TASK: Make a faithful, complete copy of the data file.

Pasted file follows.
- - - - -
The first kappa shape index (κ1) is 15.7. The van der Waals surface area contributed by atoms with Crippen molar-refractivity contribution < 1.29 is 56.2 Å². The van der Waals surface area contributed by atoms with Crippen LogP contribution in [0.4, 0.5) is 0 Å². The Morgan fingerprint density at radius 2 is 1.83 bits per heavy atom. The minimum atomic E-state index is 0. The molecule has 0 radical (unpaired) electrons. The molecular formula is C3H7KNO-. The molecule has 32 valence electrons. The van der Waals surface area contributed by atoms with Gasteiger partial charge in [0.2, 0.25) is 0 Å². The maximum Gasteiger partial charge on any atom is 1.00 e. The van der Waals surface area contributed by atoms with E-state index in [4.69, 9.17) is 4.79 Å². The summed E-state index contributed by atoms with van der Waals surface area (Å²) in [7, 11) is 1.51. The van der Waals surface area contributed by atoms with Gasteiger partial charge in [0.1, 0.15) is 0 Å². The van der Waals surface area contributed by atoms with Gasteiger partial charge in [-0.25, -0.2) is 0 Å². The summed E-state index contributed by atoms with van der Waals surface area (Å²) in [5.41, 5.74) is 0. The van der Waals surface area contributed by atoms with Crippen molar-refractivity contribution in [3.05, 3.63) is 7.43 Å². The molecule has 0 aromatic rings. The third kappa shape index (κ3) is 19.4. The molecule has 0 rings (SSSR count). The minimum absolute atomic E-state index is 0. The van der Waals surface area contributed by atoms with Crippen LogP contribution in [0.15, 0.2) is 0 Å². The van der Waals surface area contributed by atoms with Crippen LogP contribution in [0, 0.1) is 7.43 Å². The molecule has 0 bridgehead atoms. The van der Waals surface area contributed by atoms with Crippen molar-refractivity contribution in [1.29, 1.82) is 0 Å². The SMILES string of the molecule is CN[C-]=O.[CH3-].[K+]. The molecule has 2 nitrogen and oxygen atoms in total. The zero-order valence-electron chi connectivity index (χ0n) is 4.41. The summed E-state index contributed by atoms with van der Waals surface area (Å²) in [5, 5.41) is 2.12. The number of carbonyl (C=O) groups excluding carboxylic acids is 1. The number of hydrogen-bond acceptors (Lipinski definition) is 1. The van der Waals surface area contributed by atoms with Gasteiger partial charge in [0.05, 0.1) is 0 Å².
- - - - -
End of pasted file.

The first kappa shape index (κ1) is 15.7. The van der Waals surface area contributed by atoms with Crippen molar-refractivity contribution < 1.29 is 56.2 Å². The van der Waals surface area contributed by atoms with Crippen LogP contribution in [0.4, 0.5) is 0 Å². The Morgan fingerprint density at radius 2 is 1.83 bits per heavy atom. The minimum atomic E-state index is 0. The molecule has 0 radical (unpaired) electrons. The molecular formula is C3H7KNO-. The molecule has 32 valence electrons. The van der Waals surface area contributed by atoms with Gasteiger partial charge in [0.2, 0.25) is 0 Å². The maximum Gasteiger partial charge on any atom is 1.00 e. The van der Waals surface area contributed by atoms with E-state index in [4.69, 9.17) is 4.79 Å². The summed E-state index contributed by atoms with van der Waals surface area (Å²) in [7, 11) is 1.51. The van der Waals surface area contributed by atoms with Gasteiger partial charge in [0.1, 0.15) is 0 Å². The van der Waals surface area contributed by atoms with Gasteiger partial charge in [-0.25, -0.2) is 0 Å². The summed E-state index contributed by atoms with van der Waals surface area (Å²) in [5.41, 5.74) is 0. The van der Waals surface area contributed by atoms with Crippen molar-refractivity contribution in [3.05, 3.63) is 7.43 Å². The molecule has 0 aromatic rings. The third kappa shape index (κ3) is 19.4. The molecule has 0 rings (SSSR count). The minimum absolute atomic E-state index is 0. The van der Waals surface area contributed by atoms with Crippen LogP contribution in [0.15, 0.2) is 0 Å². The van der Waals surface area contributed by atoms with Crippen LogP contribution in [0, 0.1) is 7.43 Å². The molecule has 0 bridgehead atoms. The van der Waals surface area contributed by atoms with Crippen molar-refractivity contribution in [1.29, 1.82) is 0 Å². The SMILES string of the molecule is CN[C-]=O.[CH3-].[K+]. The molecule has 2 nitrogen and oxygen atoms in total. The zero-order valence-electron chi connectivity index (χ0n) is 4.41. The summed E-state index contributed by atoms with van der Waals surface area (Å²) in [5, 5.41) is 2.12. The number of carbonyl (C=O) groups excluding carboxylic acids is 1. The number of hydrogen-bond acceptors (Lipinski definition) is 1. The van der Waals surface area contributed by atoms with Gasteiger partial charge in [0.05, 0.1) is 0 Å².